This week is Youth Week - eight days of celebrating New Zealand's young people.
At the time of the 2013 census there were 16,683 15 to 24-year-olds living in Northland.
While it can be easy to focus on the negative when it comes to youth in the region, there is plenty to celebrate.
Throughout Youth Week Mikaela Collins has been profiling young people from around the region who are doing incredible things.
Today we share the work students from Ōtamatea High School have been doing to tackle mental health.
Ōtamatea Kaihoe is the name of the health council at Ōtamatea High School.
It refers to the students being the paddlers of their school waka, and their motto is 'we're all in this waka together, without exception'.
It's a fitting name and motto for the group, as its purpose is to reduce the stigma surrounding mental health and provide support for students.
"We want to start that conversation, make mental health not such a scary topic to talk about and also provide support for kids who are maybe struggling or don't really know what mental health is," head girl and health council member Emma Millard said.
The health council was created last year by the Maungaturoto school's head girl of the time Annmarie Holst and her friend Laurinda Bokma.
The school's current deputy head boy, Alex Parr, said Holst and Bokma came up with the idea after seeing other youth-driven suicide prevention groups, like The Raid Movement, and becoming aware of the issue of wellbeing nationally.
"They just wanted to do something about it and help out our community and school. They started it off and joined with a couple more of us, like me and another two students.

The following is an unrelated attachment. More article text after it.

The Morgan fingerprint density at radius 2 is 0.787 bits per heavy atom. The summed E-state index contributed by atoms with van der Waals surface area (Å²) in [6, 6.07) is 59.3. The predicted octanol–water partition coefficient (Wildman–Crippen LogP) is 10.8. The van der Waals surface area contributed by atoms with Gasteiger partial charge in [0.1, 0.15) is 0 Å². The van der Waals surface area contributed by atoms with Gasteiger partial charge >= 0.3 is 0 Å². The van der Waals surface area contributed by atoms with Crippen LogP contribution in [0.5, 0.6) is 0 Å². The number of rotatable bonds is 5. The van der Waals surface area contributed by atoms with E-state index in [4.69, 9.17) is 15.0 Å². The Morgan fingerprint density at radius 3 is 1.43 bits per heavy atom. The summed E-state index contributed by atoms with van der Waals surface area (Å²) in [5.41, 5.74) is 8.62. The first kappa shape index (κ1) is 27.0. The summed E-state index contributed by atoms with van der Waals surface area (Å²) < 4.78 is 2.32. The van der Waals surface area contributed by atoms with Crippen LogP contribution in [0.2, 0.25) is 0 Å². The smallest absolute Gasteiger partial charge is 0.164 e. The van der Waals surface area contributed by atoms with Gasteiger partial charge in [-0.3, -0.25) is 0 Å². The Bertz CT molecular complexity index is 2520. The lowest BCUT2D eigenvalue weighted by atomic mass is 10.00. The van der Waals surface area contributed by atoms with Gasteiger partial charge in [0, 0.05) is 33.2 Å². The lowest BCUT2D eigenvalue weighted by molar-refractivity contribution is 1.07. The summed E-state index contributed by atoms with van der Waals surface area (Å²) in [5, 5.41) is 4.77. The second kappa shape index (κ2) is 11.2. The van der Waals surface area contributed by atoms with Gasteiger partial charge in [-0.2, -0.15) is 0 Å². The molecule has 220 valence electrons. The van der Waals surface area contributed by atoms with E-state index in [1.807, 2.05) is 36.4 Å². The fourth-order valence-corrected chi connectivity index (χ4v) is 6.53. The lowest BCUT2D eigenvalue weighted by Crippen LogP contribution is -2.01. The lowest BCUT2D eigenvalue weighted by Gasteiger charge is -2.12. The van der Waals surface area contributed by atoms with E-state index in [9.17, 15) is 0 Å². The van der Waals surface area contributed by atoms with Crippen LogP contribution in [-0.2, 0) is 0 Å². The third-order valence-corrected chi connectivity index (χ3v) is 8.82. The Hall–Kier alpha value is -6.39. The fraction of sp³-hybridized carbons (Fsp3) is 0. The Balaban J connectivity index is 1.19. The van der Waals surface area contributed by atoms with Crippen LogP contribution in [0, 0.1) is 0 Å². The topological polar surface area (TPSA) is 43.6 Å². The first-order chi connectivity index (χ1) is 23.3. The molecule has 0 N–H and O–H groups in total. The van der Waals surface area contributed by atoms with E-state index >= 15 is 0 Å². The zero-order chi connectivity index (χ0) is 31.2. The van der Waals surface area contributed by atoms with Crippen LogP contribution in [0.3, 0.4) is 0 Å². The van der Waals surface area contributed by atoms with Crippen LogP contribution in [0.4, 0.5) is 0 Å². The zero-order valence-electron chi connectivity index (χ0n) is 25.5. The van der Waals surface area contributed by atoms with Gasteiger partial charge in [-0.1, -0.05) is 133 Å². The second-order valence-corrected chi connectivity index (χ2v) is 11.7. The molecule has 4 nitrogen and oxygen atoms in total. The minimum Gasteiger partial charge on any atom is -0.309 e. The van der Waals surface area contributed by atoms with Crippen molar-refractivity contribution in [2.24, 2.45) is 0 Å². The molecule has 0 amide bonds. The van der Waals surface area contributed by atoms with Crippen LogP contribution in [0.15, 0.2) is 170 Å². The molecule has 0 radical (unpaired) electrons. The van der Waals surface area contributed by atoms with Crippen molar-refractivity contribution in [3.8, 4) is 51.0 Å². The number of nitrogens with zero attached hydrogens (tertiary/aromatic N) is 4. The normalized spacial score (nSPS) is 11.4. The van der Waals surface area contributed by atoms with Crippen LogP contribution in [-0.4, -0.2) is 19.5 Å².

"We had a couple of regular meetings with the student counsellor about how we could go about it and what would be the best way, and some strategies we could use to help promote student wellbeing and mental health through the school to make a positive difference to help everyone."
It snowballed from there, Parr said.
This year the council - which has the support of staff at the school - created an Instagram page to put something positive on social media and promote what they are doing.
They've also run Gumboot Friday and Pink Shirt Day and are hoping to open up a classroom at lunchtimes on Mondays and Fridays which can be a safe place students can go.
At the beginning of the year they spent a day watching a live stream of a mental health conference and were able to ask questions, and last year the students participated in the LifeKeepers Suicide Prevention Training which is usually aimed at people aged 18 and over.
"It was a two-hour session going through modules based on suicide prevention and how to talk about it, and what strategies you can use to engage and communicate, and what you should do if someone is feeling suicidal," Parr said.
He said two weeks ago LifeKeepers met with students again to find out how they could make the training more youth friendly.
Parr and Millard said before the establishment of Ōtamatea Kaihoe there weren't any student-focused mental health groups in the school, and they weren't aware of any in the community.
"I think it's good to have counsellors. But sometimes students feel more comfortable speaking student to student. We know the things students struggle with so it's good to have a group that's fully run by students, with teachers' input and guidance, because we're able to connect," Millard said.
Parr said the council's goal is to hold a Hope Walk for mental health awareness at the end of the year.
WHERE TO GET HELP:
If you are worried about your or someone else's mental health, the best place to get help is your GP or local mental health provider.
However, if you or someone else is in danger or endangering others, call police immediately on 111.
OR IF YOU NEED TO TALK TO SOMEONE ELSE:
• LIFELINE: 0800 543 354 or 09 5222 999 within Auckland (available 24/7)
• SUICIDE CRISIS HELPLINE: 0508 828 865 (0508 TAUTOKO) (available 24/7)
• YOUTHLINE : 0800 376 633 ,free text 234 or email firstname.lastname@example.org or online chat.
• NEED TO TALK? Free call or text 1737 (available 24/7)
• KIDSLINE : 0800 543 754 (available 24/7)
• WHATSUP : 0800 942 8787 (1pm to 11pm)
• DEPRESSION HELPLINE: 0800 111 757
• SAMARITANS – 0800 726 666.